To continue my practice of drafting sample assignment responses for my students, I am working to follow the pattern my first-semester composition students are asked to follow and work through a series of writing assignments ostensibly meant to introduce them to the processes and demands of academic writing. Unlike ENGL 135, ENGL 112 does not ask students to address a single project, but instead calls for them to address different writing tasks throughout the term, working in small pieces to foster a skill-set that will, hopefully, serve them well in their future coursework and in their continuing lives outside the classroom.
The first piece of writing students are asked to do is a profile essay; in the first week of class, they are asked to prepare for it, reflecting writing as an ongoing process. Specifically, that preparation asks students to conduct an initial rhetorical situational analysis, examining their prospective profile topic, their angle of approach to it, their purpose for treating their topic as they do, characteristics and needs of their audience, and their own authorial perspectives and biases. It seems a good exercise to have students do, certainly, and one that would be helpful to have repeated with more detail in successive writing classes. (That it is not part of the standard assignment sequence in those classes, I know–I teach said classes.)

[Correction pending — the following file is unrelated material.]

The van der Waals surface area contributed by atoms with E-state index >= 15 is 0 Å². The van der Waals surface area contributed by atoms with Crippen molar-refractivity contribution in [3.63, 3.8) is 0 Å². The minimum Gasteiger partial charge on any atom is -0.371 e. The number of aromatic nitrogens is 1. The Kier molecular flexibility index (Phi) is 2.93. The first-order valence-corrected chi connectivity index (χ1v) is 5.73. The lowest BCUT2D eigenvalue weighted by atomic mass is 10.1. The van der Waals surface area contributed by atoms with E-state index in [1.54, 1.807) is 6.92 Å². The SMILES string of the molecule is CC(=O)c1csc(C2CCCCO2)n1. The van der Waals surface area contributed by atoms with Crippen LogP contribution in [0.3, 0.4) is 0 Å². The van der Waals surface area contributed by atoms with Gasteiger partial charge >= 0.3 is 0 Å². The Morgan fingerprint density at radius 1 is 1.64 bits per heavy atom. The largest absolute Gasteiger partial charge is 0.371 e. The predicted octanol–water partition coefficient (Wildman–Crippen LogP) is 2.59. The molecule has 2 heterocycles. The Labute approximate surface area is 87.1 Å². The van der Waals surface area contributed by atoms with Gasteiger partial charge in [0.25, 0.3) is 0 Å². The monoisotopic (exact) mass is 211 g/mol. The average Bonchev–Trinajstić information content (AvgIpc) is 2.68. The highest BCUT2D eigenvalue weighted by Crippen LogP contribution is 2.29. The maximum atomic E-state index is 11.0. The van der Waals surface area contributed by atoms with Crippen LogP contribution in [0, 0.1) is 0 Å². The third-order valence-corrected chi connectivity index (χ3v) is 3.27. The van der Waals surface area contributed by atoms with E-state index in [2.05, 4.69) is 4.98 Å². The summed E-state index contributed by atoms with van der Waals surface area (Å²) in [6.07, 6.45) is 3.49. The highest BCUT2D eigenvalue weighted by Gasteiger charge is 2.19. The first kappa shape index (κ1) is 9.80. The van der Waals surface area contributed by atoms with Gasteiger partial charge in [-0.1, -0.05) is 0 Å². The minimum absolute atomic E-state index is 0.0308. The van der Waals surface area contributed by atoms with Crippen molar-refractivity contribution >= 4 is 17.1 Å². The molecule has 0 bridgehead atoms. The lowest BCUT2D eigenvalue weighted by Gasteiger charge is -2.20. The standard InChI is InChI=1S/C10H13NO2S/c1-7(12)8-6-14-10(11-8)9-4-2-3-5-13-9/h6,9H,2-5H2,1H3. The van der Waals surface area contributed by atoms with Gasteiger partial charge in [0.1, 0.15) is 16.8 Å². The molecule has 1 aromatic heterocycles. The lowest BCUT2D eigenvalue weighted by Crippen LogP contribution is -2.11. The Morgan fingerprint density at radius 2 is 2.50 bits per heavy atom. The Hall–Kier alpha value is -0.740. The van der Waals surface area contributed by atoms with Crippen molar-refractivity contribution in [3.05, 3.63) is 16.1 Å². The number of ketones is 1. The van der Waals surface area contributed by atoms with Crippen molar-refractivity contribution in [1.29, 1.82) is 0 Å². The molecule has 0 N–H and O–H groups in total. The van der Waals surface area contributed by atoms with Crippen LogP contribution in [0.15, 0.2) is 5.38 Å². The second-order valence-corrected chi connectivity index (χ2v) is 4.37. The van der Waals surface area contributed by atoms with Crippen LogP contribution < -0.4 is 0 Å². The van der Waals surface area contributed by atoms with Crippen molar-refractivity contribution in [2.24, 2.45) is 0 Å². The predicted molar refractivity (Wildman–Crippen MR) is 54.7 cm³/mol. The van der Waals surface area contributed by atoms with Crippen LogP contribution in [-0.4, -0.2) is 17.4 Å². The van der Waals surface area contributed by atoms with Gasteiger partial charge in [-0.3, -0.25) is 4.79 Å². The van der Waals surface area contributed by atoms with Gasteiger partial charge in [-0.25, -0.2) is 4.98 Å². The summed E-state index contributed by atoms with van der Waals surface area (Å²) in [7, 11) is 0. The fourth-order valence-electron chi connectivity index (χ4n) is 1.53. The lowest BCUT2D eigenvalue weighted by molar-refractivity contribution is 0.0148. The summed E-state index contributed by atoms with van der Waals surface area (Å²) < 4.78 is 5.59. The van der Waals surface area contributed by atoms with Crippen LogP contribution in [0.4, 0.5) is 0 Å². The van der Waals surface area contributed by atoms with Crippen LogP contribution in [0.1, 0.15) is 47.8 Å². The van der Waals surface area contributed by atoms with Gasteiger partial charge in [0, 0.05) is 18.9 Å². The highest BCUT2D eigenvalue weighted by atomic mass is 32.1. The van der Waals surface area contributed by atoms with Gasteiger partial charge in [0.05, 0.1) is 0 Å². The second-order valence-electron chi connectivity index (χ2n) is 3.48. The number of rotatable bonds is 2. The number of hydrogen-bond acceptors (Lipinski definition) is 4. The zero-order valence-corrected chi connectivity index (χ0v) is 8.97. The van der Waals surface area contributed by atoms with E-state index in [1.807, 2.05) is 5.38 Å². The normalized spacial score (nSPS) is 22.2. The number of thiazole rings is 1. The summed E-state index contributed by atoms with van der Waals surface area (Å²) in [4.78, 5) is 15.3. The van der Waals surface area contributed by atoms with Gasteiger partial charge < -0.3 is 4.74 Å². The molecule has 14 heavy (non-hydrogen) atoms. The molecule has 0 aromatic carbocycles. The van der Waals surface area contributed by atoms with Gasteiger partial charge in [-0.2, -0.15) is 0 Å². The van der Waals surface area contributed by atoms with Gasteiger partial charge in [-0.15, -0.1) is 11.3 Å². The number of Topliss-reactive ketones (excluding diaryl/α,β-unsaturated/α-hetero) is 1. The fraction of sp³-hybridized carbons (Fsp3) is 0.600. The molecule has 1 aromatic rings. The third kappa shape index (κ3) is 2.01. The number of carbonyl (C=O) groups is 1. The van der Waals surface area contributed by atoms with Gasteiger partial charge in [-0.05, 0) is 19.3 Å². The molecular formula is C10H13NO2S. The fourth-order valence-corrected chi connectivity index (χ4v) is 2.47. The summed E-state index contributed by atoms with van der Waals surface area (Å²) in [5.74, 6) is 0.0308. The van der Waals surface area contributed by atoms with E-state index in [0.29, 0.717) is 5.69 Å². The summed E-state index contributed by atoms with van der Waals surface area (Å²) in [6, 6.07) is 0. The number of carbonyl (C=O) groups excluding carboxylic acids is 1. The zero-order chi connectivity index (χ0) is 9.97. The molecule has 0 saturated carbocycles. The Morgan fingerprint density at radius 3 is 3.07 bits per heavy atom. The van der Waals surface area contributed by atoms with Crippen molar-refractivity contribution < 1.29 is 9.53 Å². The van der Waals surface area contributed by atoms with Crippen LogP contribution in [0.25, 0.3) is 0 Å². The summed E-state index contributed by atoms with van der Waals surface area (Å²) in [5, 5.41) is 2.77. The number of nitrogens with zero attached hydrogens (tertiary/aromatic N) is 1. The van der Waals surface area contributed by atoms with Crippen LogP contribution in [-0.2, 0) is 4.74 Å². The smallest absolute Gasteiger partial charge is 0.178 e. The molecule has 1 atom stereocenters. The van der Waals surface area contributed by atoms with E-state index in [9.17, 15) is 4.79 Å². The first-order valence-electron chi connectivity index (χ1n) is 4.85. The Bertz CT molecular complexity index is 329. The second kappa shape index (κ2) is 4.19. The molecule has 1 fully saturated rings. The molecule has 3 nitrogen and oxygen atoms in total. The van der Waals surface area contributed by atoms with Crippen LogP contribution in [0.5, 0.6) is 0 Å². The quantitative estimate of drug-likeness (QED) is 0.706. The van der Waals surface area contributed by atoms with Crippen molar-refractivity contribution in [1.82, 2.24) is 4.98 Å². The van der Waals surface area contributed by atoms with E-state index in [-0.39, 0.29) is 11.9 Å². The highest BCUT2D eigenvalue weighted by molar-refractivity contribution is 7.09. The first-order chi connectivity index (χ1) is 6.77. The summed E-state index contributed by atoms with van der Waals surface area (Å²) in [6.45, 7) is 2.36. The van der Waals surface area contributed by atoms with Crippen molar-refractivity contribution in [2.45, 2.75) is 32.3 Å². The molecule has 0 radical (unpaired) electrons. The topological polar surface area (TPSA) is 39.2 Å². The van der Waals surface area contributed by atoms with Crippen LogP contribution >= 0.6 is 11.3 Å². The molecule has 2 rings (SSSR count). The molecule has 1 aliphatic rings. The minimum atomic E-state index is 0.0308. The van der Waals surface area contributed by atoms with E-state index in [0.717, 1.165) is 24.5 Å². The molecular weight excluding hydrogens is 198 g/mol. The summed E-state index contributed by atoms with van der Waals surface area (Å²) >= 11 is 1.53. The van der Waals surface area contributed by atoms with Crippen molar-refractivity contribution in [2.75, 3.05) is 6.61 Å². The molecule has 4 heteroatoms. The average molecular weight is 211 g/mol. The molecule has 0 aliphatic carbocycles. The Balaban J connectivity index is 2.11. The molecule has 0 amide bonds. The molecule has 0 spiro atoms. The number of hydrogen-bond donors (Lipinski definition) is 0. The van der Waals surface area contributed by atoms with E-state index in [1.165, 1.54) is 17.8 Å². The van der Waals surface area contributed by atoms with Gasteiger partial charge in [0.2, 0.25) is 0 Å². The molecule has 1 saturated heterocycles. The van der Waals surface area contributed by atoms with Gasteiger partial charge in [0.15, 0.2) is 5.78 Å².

As with my efforts in the previous session (here, here, here, here, here, here, and here), I eschewed the University-provided template as I began my work on the exercise. Setting my Word document to 12-point, single-spaced Times New Roman with one-inch margins on letter-size paper sufficed. And, given the exercise’s constraints, I did not set up a title page or running head for the document of my response; I did, however, insert page numbers, and I offered something of a heading and title, following my practice in assignment documentation given to students. (Students will please note that this is not APA format.)
With my document’s layout set up, I proceeded to address issues of content. I started by copying the relevant questions over from the University template. That done, I began to address them, answering openly and honestly as best as I could. Given my predilections and associations, as well as the exercise’s guidelines, I opted to focus on an event–and a particularly nerdy one, at that, which can be found here: http://shadowsovernaishou.com/paintedcity/index.php. Answers to the several questions emerged easily from that decision, and I addressed the prompts of the exercise with little difficulty.
The content made ready, I reviewed my document for style and mechanics. After making the adjustments that needed making, I rendered the document into an accessible format, which I present here: G. Elliott Sample Profile Process Planning Sheet November 2018. I hope it will be useful for my students and others in the days to come.